Cold & Flu prevention tips

Some of these are common-sense; some of them might not be scientifically proven. I use all of them, though; try them and see what works for you!

Cover your neck when outside
Traditionally, instead of “catching cold,” Chinese Medicine theory uses the metaphor of “wind invasion.” In this metaphor, “wind” commonly “invades” the channels at the back of the neck/upper back, which is why you hardly ever see an acupuncturist without a scarf in the chilly months. Plus, who needs an excuse to rock a stylish scarf?

Don’t hang around in sweaty clothes
When you sweat, you are more “open” to wind invasion. So, after you work out, it’s best to dry the sweat off with a towel (if you can’t actually shower off), and change into dry clothes as soon as you can.

Raise your temperature & REST

This is the most important one. I rarely catch cold because I take herbs and go to bed early whenever I feel one coming on. Boring? Yes. But if you too have the kind of job where you don’t get paid if you don’t show up (especially if you love your job, like I do), staying in one night is worth not losing a week or two of work.

If you’re strong, you can sometimes fight the early onset of a cold by working up an (active) sweat – a short jog or brisk walk, for example; but if you’re already feeling run down and exhausted, it’s often better to gently raise your temperature a little bit, passively. This can be taking a warm bath, and/or taking a traditional herbal formula, chasing it with hot tea or soup, getting under some covers and resting for at least a half hour.

Eat lightly/lower on the food chain

If you can, go lightly on the cold, rich, dense foods (meat, nut butters, dairy products, sweets) and eat more soups and steamed veggies. Let your body save its energy for fighting that virus, instead of digesting heavy foods. As always, your mileage may vary; pay attention to your body’s needs.

Especially for those of you that live alone, I strongly suggest that you make up a pot of some nice congee or veggie soup and freeze some of it (we have a good congee recipe hand-out at the clinic, but you can google it too). That way, if you DO get hit with the flu, you’ll have some good nourishing food on hand. (And if you get really sick, call someone to look in on you, okay?)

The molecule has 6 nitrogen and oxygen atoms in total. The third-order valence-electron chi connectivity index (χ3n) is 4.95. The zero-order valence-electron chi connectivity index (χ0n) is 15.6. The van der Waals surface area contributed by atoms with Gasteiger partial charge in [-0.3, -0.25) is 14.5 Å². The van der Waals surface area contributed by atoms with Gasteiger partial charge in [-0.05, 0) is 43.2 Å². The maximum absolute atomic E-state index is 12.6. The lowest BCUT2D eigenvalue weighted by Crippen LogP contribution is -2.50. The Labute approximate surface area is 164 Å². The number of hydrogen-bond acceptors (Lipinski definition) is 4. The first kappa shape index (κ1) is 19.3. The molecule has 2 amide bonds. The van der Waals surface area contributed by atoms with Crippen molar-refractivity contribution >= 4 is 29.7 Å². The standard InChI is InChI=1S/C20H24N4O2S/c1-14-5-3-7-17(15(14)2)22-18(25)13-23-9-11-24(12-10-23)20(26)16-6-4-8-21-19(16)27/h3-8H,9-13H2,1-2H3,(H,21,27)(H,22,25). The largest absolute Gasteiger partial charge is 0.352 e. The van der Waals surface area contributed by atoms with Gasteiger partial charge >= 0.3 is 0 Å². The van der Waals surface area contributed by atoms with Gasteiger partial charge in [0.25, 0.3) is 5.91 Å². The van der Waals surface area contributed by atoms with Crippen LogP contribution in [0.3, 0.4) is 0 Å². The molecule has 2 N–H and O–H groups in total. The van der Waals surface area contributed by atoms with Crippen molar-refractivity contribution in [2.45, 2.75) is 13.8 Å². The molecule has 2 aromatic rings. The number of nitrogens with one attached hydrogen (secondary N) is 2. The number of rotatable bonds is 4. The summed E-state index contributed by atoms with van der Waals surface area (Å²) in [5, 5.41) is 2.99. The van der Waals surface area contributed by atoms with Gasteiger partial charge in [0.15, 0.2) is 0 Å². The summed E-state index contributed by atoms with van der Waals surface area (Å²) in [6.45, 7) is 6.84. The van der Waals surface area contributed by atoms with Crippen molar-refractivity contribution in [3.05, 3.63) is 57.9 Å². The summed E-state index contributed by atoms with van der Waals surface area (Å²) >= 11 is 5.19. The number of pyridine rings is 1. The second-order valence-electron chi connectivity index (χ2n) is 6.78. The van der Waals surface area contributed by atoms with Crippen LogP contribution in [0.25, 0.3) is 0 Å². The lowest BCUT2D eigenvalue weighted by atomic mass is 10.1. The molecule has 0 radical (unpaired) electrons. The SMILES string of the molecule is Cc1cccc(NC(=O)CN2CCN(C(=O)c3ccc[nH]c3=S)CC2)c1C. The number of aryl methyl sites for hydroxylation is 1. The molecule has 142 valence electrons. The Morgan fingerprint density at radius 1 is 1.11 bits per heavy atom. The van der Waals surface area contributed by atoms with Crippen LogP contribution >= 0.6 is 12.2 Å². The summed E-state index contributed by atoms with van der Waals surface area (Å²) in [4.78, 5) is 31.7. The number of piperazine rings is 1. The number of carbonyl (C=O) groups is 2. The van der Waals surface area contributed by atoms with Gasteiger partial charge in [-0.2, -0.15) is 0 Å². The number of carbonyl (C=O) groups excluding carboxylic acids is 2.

Pay attention
When do you catch cold or flu? Some people always get sick after a big project is finished; or when they fly in an airplane; or when they haven’t been sleeping well; or when they’re having their menstrual cycle. Try to notice when your immune system tends to be most vulnerable, so you can take preventative measures. And, if you DO get sick, don’t beat yourself up about it, and try not to take it personally; remember those viruses have evolved to use us as hosts!

Last but not least, acupuncture can help keep your immune system functioning well – partly by giving your body some “concentrated rest” and a break from the stresses that can make you more vulnerable.

Neti Pot
This isn’t Chinese Medicine, but I’ve heard many patients and friends swear by using a neti pot at the first sign of a cold. A similar piece of advice (from an MD) is: when stuck in a dry, closed place, such as an airplane or office, flush your nasal passages regularly by spraying with saline spray and blowing your nose. And, as always, avoid touching your face before washing your hands – and to avoid spreading viruses, please cough or sneeze into your sleeve, not your hands!

Feel free to add your favorite tips (or soup recipes) below!

3 comments to Cold & Flu prevention tips

  • traci smith

    great tips! i enjoy these postings. keep them coming… many of us don’t know a lot about Chinese medicine, but we would love to…

  • Thanks Traci! I try not to overload people with “tips” and advice and things, because it feels like we’re so inundated with health advice…and it’s so often conflicting! I think it’s so important for people to be able to take all that information with a grain of salt and see what works for them. And that takes time and energy…what I like about acupuncture is that treatments can provide a little “time out” that enables people to tune into their bodies and their bodies’ particular needs.

    That said, I would never want to discourage anyone from learning about Chinese Medicine! For anyone who is reading this thread and is interested in reading more, I’ve always liked “The Web That Has No Weaver,” by Ted Kaptchuk; and of course there’s “Acupuncture is Like Noodles,” which we sell at the clinic.

  • KIMBLEY Baker

    Thanks for this information, DCA! It is SO on-point and full of good advice–some of which I had already heard or tried. ;-) KIMBLEY

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